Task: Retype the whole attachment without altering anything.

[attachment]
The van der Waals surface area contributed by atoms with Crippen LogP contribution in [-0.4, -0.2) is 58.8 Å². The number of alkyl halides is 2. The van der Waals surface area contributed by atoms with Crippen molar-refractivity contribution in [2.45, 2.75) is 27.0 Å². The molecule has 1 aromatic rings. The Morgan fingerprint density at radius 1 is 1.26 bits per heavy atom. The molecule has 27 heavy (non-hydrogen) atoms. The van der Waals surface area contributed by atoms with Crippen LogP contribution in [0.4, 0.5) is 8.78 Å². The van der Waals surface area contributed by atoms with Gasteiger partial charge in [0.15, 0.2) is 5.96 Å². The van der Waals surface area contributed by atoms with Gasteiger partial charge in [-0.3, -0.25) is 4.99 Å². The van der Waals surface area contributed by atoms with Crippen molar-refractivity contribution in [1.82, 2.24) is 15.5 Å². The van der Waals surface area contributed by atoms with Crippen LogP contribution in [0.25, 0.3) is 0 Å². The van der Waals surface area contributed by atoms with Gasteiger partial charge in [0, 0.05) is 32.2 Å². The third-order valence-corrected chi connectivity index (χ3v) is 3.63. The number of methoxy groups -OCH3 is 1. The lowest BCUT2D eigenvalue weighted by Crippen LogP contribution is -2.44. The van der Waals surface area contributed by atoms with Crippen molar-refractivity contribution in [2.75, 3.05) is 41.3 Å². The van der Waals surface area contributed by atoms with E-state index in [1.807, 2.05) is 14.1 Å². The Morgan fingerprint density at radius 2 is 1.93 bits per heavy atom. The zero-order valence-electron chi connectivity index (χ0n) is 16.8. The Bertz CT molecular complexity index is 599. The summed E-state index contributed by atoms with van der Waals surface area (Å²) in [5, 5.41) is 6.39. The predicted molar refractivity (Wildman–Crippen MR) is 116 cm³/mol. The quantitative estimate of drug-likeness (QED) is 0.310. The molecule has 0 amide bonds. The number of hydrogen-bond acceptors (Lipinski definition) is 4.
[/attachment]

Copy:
The van der Waals surface area contributed by atoms with Crippen LogP contribution in [-0.4, -0.2) is 58.8 Å². The number of alkyl halides is 2. The van der Waals surface area contributed by atoms with Crippen molar-refractivity contribution in [2.45, 2.75) is 27.0 Å². The molecule has 1 aromatic rings. The Morgan fingerprint density at radius 1 is 1.26 bits per heavy atom. The molecule has 27 heavy (non-hydrogen) atoms. The van der Waals surface area contributed by atoms with Crippen LogP contribution in [0.4, 0.5) is 8.78 Å². The van der Waals surface area contributed by atoms with Gasteiger partial charge in [0.15, 0.2) is 5.96 Å². The van der Waals surface area contributed by atoms with Gasteiger partial charge in [-0.3, -0.25) is 4.99 Å². The van der Waals surface area contributed by atoms with Crippen molar-refractivity contribution in [1.82, 2.24) is 15.5 Å². The van der Waals surface area contributed by atoms with Crippen LogP contribution in [0.25, 0.3) is 0 Å². The van der Waals surface area contributed by atoms with Gasteiger partial charge in [0, 0.05) is 32.2 Å². The third-order valence-corrected chi connectivity index (χ3v) is 3.63. The number of methoxy groups -OCH3 is 1. The lowest BCUT2D eigenvalue weighted by Crippen LogP contribution is -2.44. The van der Waals surface area contributed by atoms with Crippen molar-refractivity contribution in [2.75, 3.05) is 41.3 Å². The van der Waals surface area contributed by atoms with E-state index in [1.807, 2.05) is 14.1 Å². The Morgan fingerprint density at radius 2 is 1.93 bits per heavy atom. The zero-order valence-electron chi connectivity index (χ0n) is 16.8. The Bertz CT molecular complexity index is 599. The summed E-state index contributed by atoms with van der Waals surface area (Å²) in [5, 5.41) is 6.39. The predicted molar refractivity (Wildman–Crippen MR) is 116 cm³/mol. The quantitative estimate of drug-likeness (QED) is 0.310. The molecule has 0 amide bonds. The number of hydrogen-bond acceptors (Lipinski definition) is 4.